-M Set the Automatic Acoustic Management feature. Most modern hard disk drives have the ability to speed down the head movements to reduce their noise output. The possible value depends on the disk, some disks may not support this feature.

To query current value, pass the parameter without a value. For example:

# hdparm -B /dev/sda

To apply different value, for example set APM to 127:

# hdparm -B 127 /dev/sda

Tips and tricks

Querying the status of the disk without waking it up

Invoking hdparm with the query option is known to wake-up some drives. Instead, consider smartctl provided by smartmon-tools to query the device which will not wake up a sleeping disk.

Example:

# smartctl -i -n standby /dev/sda
smartctl 6.5 2016-05-07 r4318 [x86_64-linux-4.10.10-1-ARCH] (local build)
Copyright (C) 2002-16, Bruce Allen, Christian Franke, www.smartmontools.org

Device is in STANDBY mode, exit(2)

Working with unsupported hardware

Some drives, particularly external ones, do not support spin down via hdparm. A diagnostic error message similar to the following is a good clue this is the case:

# hdparm -S 240 /dev/sda
/dev/sda:
setting standby to 240 (20 minutes)
HDIO_DRIVE_CMD(setidle) failed: Invalid argument

Such drives can be spun down using hd-idle which ships with a systemd service. One need only edit /etc/conf.d/hd-idle and edit the "HD_IDLE_OPTS" line followed by starting and enabling hd-idle.service:

Example using a 30 min idle time for sda:

HD_IDLE_OPTS="-i 0 -a sda -i 1800"

Persistent configuration using udev rule

To make the setting persistent, adapt the following udev rule:

/etc/udev/rules.d/50-hdparm.rules
ACTION=="add", SUBSYSTEM=="block", KERNEL=="sda", RUN+="/usr/bin/hdparm -B 254 -S 0 /dev/sda"

Systems with multiple hard drives, can make the rule more flexible. For example, to apply power-saving settings for all external drives (assuming there is only one internal drive, /dev/sda):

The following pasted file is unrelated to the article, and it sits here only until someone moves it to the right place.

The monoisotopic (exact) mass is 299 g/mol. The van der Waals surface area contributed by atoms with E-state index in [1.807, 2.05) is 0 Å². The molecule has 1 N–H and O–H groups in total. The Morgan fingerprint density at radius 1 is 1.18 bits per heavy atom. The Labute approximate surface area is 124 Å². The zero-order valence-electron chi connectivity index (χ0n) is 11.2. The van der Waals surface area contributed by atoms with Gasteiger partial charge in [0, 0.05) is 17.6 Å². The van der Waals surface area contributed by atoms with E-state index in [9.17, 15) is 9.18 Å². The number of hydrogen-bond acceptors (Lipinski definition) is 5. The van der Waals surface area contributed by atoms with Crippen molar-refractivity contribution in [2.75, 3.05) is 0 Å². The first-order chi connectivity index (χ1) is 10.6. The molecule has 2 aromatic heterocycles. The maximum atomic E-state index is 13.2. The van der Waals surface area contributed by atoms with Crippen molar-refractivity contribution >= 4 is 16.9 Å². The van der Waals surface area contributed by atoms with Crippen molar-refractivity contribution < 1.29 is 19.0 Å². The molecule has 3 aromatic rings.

/etc/udev/rules.d/50-hdparm.rules
ACTION=="add|change", KERNEL=="sd[b-z]", ATTR{queue/rotational}=="1", RUN+="/usr/bin/hdparm -B 127 -S 12 /dev/%k"

Putting a drive to sleep directly after boot

A device which is rarely needed can be put to sleep directly at the end of the boot process. This does not work with the above udev rule because it happens too early. In order to issue the command when the boot is completed, just create a systemd service.

/etc/systemd/system/hdparm.service
[Unit]
Description=hdparm sleep

[Service]
Type=oneshot
ExecStart=/usr/bin/hdparm -q -S 120 -y /dev/sdb

[Install]
WantedBy=multi-user.target

Then enable it.

Troubleshooting

APM level reset after suspend

The APM level may get reset after a suspend requiring it to be re-executed after each resume. This can be automated with the following systemd unit (adapted from a forum thread):

/etc/systemd/system/apm.service
[Unit]
Description=Local system resume actions
After=suspend.target hybrid-sleep.target hibernate.target

[Service]
Type=simple
ExecStart=/usr/bin/hdparm -B 254 /dev/sda

[Install]
WantedBy=sleep.target
Note: The sleep.target is pulled by all suspend, hybrid-sleep and hibernate targets, but it finishes starting up before the system is suspended, so the three targets have to be specified explicitly. See [1].

Alternatively, create a hook in /usr/lib/systemd/system-sleep.